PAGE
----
When the coronavirus swept into the Yemeni city of Aden there was little to stand in its way. The war-torn country was already in the midst of a humanitarian crisis and this time last month people were falling ill and dying in untold numbers. Few received any medical treatment because the hospitals were either full or closed. Since then, though, the virus seems to have left the city and moved on to ravage other areas.
Out of 248 Covid-19 cases recorded by the authorities so far this month, only four have been in Aden. Though nobody imagines these official figures reveal the full picture – there are many other cases that go unreported – they do give an indication of where the virus is most active. Currently, the centre of the epidemic is not Aden but Hadramaut province, further east, where 162 cases have been officially recorded since the beginning of this month.
According to Ammar Derwish, a Yemeni doctor living in Aden, the city's coronavirus plague has come to an end. "Nothing is happening right now," he said in an interview posted on YouTube. "It all stopped."
Aden appears to be a tragic example of what happens when the virus is left to run its course. Derwish, who became ill himself, kept a diary during the peak of the epidemic which has since been published online. It's a story of constant phone calls from the sick and relatives of the dying, and it makes grim reading.
"I never expected to see what is happening right now, here in Aden," he wrote. "The situation is insane. People are falling down, one by one, like dominoes. Especially the old and middle-aged. It starts with fever, then very quickly comes difficulty breathing, and then sudden death. People are still afraid, and they hate to hear the name of the virus. Even some medical staff won’t say it in public, like it’s cursed."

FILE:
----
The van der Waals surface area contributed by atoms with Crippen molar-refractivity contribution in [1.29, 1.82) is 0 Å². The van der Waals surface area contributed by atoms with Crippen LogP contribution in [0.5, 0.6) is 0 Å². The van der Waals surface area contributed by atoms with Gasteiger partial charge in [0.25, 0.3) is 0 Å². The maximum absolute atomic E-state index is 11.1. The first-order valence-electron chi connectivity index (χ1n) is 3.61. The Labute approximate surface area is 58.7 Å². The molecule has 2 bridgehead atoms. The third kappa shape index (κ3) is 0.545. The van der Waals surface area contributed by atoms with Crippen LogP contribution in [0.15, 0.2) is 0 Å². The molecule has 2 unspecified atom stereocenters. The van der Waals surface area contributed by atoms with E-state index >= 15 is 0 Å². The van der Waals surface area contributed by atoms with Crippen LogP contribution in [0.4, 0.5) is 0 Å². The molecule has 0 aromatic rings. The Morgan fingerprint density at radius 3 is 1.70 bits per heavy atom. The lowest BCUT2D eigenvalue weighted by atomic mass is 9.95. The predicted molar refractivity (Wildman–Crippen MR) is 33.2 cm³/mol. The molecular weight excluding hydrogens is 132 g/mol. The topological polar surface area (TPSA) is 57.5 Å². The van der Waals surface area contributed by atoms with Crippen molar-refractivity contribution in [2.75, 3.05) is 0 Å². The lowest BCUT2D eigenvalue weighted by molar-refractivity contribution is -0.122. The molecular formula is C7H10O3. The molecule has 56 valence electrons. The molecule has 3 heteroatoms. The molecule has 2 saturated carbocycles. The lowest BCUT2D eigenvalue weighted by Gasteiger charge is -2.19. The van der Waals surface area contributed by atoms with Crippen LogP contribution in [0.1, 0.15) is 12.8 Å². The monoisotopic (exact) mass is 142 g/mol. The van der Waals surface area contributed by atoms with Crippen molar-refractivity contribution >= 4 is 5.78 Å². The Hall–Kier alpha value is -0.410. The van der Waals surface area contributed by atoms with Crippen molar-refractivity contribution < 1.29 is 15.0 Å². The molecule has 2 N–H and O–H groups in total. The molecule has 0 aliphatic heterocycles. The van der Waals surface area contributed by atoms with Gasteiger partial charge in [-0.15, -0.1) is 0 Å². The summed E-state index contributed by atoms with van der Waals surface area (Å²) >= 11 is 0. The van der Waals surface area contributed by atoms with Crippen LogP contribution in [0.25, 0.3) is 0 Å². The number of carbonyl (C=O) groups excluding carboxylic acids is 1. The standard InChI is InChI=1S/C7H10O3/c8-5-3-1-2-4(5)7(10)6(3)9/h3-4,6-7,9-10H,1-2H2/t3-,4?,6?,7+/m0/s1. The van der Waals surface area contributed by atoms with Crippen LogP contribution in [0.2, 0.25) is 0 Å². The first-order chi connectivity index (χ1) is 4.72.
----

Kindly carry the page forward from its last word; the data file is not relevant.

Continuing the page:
While other countries had lockdowns and urged people to isolate themselves, in Yemen there was no real prospect of that. Nor was there any point in trying to protect health services by "flattening the curve" – the health services were already in ruins.
"It is impossible for people in Yemen to be on lockdown in this heat, with no delivery services, government support or services," Derwish wrote in his diary. "Who will bring them food? Who will provide an income for them if they are not allowed to work? How will they feed their families? Staying at home is not an option here."
He added in his YouTube interview: "People were going around, going to the mosque, praying in Eid, praying in Ramadan. There wasn't any lockdown by the government. Maybe 5% of the people made their own self-isolation but the rest of the people were mixing together and the virus hit strongly. Many people died, many survived, but it attacked everyone."
The number who died may never be known for sure, but at one point the city's death rate was at least three times the normal level.
Then, in the middle of June according to Derwish, Aden's coronavirus rampage came to a halt – and the official figures, for what they are worth, seem to support that claim.
If true, it could mean Aden now has what is glibly referred to as "herd immunity" – where so many previously infected people have developed antibodies that the virus can no longer spread. But it has come at a terrible price, as the city's graveyards testify.